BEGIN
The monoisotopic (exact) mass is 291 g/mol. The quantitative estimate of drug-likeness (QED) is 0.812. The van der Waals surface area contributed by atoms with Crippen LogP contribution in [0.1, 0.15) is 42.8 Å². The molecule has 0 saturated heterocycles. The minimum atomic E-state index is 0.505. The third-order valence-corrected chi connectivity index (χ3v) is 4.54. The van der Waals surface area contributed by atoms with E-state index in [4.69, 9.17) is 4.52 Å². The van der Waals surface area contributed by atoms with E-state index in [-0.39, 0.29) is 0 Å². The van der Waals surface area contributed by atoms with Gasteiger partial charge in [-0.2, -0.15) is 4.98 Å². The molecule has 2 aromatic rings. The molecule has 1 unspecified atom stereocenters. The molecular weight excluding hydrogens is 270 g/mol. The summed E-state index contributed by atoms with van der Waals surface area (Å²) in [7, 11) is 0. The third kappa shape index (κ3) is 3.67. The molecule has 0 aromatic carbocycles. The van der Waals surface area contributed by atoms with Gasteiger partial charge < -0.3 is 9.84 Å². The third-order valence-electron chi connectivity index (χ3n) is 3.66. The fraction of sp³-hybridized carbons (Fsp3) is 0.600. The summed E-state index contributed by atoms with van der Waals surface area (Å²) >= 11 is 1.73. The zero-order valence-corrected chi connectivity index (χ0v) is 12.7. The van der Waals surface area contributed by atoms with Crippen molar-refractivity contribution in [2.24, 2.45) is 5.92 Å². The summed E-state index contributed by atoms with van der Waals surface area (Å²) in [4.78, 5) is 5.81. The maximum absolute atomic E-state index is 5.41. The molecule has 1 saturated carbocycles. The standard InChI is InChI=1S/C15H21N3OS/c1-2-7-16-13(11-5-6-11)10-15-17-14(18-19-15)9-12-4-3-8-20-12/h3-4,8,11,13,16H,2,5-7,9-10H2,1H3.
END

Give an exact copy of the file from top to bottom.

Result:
The monoisotopic (exact) mass is 291 g/mol. The quantitative estimate of drug-likeness (QED) is 0.812. The van der Waals surface area contributed by atoms with Crippen LogP contribution in [0.1, 0.15) is 42.8 Å². The molecule has 0 saturated heterocycles. The minimum atomic E-state index is 0.505. The third-order valence-corrected chi connectivity index (χ3v) is 4.54. The van der Waals surface area contributed by atoms with E-state index in [4.69, 9.17) is 4.52 Å². The van der Waals surface area contributed by atoms with E-state index in [-0.39, 0.29) is 0 Å². The van der Waals surface area contributed by atoms with Gasteiger partial charge in [-0.2, -0.15) is 4.98 Å². The molecule has 2 aromatic rings. The molecule has 1 unspecified atom stereocenters. The molecular weight excluding hydrogens is 270 g/mol. The summed E-state index contributed by atoms with van der Waals surface area (Å²) in [7, 11) is 0. The third kappa shape index (κ3) is 3.67. The molecule has 0 aromatic carbocycles. The van der Waals surface area contributed by atoms with Gasteiger partial charge < -0.3 is 9.84 Å². The third-order valence-electron chi connectivity index (χ3n) is 3.66. The fraction of sp³-hybridized carbons (Fsp3) is 0.600. The summed E-state index contributed by atoms with van der Waals surface area (Å²) >= 11 is 1.73. The zero-order valence-corrected chi connectivity index (χ0v) is 12.7. The van der Waals surface area contributed by atoms with Crippen molar-refractivity contribution in [2.24, 2.45) is 5.92 Å². The summed E-state index contributed by atoms with van der Waals surface area (Å²) in [4.78, 5) is 5.81. The maximum absolute atomic E-state index is 5.41. The molecule has 1 saturated carbocycles. The standard InChI is InChI=1S/C15H21N3OS/c1-2-7-16-13(11-5-6-11)10-15-17-14(18-19-15)9-12-4-3-8-20-12/h3-4,8,11,13,16H,2,5-7,9-10H2,1H3.